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Guest meal swipe donation program reinstated

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Channing Wang / Thresher

By Mainavi Reddy     3/2/21 9:35pm

Rice University reinstated their Guest Meal Swipe Donation Program this semester after a pause during the Fall 2020 semester. The program serves to mitigate food insecurity by allowing on-campus undergraduates with a Type A meal plan — 20 meals per week — to donate their unused meal swipes to off-campus peers, according to the Student Success Initiatives website. According to David McDonald, the senior business director of Housing and Dining, approximately 1,443 meal swipes have been donated this semester leading to the reimplementation of the program.

The program was designed and implemented at the beginning of 2020. It serves students living off-campus who cannot afford meal plans after campus administrators recognized the extent to which meal swipes were going unused. Spearheaded by the Student Association, the program connected the Student Success Initiatives and H&D programs. Current SA president Anna Margaret Clyburn initiated the plan in 2018 as a Martel College SA Senator at the time. 

Clyburn said she was prompted to launch the program when she learned that there were 7,000 unused meal swipes at the end of the fall 2017 semester. In a 2020 Thresher article, then Student Association President Grace Wickerson described the importance of the program to first-generation and low-income students. According to Wickerson, the program supplements the SSI’s Pantry, and provides on-campus and anonymous alternatives to picking up food from the pantry. 



However, due to a lack of registration in the past semester, the program was inactive beginning September 2020, according to Dean of Undergraduates Bridget Gorman.

McDonald was integral in creating a system by which these unused meals would be reserved for other off-campus students according to Susan Glenn. However, H&D saw a sharp decline in sign-ups this past semester and thus were unable to continue the program, according to McDonald.

William Tsai, a new student representative at Will Rice College, said he worked with McDonald and Clyburn to help revive the program this semester.

“[The drop in volunteers] was in large part because many students weren’t aware of the existence of the program; even if they knew about it, it was somewhat difficult to find the information on how to donate,” Tsai said. 

Gorman attributed issues to COVID-19 including a smaller eligibility pool as fewer students were living on campus and the greater stresses placed on the administration.

“University offices were very busy running our fall start, which was much more complicated than usual,” she said. 

However, while donations of meal swipes were sparse, COVID-19 exacerbated their need. According to the Office of Student Success Initiatives, more Rice students than ever are facing food insecurity. According to Gorman, members of the Rice community are facing unemployment and reduced work hours like many during the pandemic. These factors exacerbate food insecurity and the Guest Swipe Meal Sharing Program provides a COVID safe option for these students, Gorman explained.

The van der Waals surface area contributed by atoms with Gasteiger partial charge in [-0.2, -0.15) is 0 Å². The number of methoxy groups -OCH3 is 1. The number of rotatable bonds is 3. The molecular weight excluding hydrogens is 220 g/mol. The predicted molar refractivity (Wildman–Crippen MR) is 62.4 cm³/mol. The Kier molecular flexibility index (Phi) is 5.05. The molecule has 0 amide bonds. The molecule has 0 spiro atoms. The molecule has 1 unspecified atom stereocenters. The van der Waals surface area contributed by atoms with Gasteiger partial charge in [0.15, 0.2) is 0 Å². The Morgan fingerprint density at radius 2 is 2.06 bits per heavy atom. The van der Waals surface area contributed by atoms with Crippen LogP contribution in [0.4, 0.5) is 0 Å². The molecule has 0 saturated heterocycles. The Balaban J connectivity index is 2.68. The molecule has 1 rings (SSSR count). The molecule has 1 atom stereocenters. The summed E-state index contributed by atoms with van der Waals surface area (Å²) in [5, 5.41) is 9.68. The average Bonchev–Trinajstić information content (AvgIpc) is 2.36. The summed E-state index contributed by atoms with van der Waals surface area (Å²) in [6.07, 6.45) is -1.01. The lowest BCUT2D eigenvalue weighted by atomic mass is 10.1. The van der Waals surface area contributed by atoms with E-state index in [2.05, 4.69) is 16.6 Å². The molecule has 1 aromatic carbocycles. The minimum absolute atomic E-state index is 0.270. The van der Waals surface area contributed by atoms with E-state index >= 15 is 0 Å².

“Thus, we launched a campaign to advertise the program to students through SA representatives in the individual colleges and on a campus-wide level,” Tsai said

Trisha Gupta is the SA senator for Sid Richardson College. She describes intensified efforts to boost sign-ups. 

“I plugged the program pretty heavily in all my weekly emails and presentation to Sid Council. I also had my NSRs send out multiple emails to the freshman Listserv explaining more about the program and encouraging freshmen who were unfamiliar with the program to participate.” She explains. 

According to Tsai, the Student Association also launched a campuswide initiative that simplified the process of donation and emphasized the importance of such a program. Tsai said they encouraged residential colleges and campus organizations to distribute flyers with QR codes to the meal swipe form, and they also simplified the process of signing up with a five-question swipe form. These initiatives, along with increased enrollment of on-campus students this semester, Tsai said allowed for sufficient donations for the program to run. 

Amanda Hogan, a freshman from Hanszen College, signed up for the meal swipe program. She said the form was relatively simple and she was able to donate her meal swipes after the deadline stated on the website had passed. 

“I found about the program through Facebook, and decided to donate some of my meal swipes,” Hogan said. “The process was fairly easy and I was able to donate after the deadline had passed.” 

However, despite these efforts and increased sign-ups, some students said they still found information unclear. Christine Walker, a freshman at McMurtry College, said she faced some uncertainty regarding the program. 

“I knew about the program. I’m honestly just not one hundred percent sure how the swipes work or if it is money-related. So I just decided to opt-out,” Walker said. 



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